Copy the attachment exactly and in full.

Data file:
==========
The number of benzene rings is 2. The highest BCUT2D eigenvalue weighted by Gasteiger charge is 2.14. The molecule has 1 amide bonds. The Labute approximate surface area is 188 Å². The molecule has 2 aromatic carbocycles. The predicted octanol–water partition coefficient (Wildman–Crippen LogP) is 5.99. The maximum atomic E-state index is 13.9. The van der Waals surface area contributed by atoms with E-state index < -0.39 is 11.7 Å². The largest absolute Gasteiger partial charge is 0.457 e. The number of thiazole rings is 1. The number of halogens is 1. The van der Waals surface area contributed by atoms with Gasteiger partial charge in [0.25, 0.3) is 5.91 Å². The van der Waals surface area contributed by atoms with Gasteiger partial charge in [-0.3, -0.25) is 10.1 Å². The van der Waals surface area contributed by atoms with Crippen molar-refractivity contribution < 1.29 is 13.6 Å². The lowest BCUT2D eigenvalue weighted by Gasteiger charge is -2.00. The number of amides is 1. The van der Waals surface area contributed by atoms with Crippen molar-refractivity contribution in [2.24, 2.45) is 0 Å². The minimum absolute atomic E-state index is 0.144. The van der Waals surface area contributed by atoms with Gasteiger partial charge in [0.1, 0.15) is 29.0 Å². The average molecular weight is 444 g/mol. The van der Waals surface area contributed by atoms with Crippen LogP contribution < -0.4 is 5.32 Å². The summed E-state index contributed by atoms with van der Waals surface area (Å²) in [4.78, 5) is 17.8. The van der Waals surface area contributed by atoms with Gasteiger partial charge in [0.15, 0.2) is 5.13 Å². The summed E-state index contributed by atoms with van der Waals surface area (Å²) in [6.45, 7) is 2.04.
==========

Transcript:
The number of benzene rings is 2. The highest BCUT2D eigenvalue weighted by Gasteiger charge is 2.14. The molecule has 1 amide bonds. The Labute approximate surface area is 188 Å². The molecule has 2 aromatic carbocycles. The predicted octanol–water partition coefficient (Wildman–Crippen LogP) is 5.99. The maximum atomic E-state index is 13.9. The van der Waals surface area contributed by atoms with E-state index < -0.39 is 11.7 Å². The largest absolute Gasteiger partial charge is 0.457 e. The number of thiazole rings is 1. The number of halogens is 1. The van der Waals surface area contributed by atoms with Gasteiger partial charge in [0.25, 0.3) is 5.91 Å². The van der Waals surface area contributed by atoms with Gasteiger partial charge in [-0.3, -0.25) is 10.1 Å². The van der Waals surface area contributed by atoms with Crippen molar-refractivity contribution < 1.29 is 13.6 Å². The lowest BCUT2D eigenvalue weighted by Gasteiger charge is -2.00. The number of amides is 1. The van der Waals surface area contributed by atoms with Crippen molar-refractivity contribution in [2.24, 2.45) is 0 Å². The minimum absolute atomic E-state index is 0.144. The van der Waals surface area contributed by atoms with Gasteiger partial charge in [0.1, 0.15) is 29.0 Å². The average molecular weight is 444 g/mol. The van der Waals surface area contributed by atoms with Crippen LogP contribution < -0.4 is 5.32 Å². The summed E-state index contributed by atoms with van der Waals surface area (Å²) in [4.78, 5) is 17.8. The van der Waals surface area contributed by atoms with Gasteiger partial charge in [0.15, 0.2) is 5.13 Å². The summed E-state index contributed by atoms with van der Waals surface area (Å²) in [6.45, 7) is 2.04.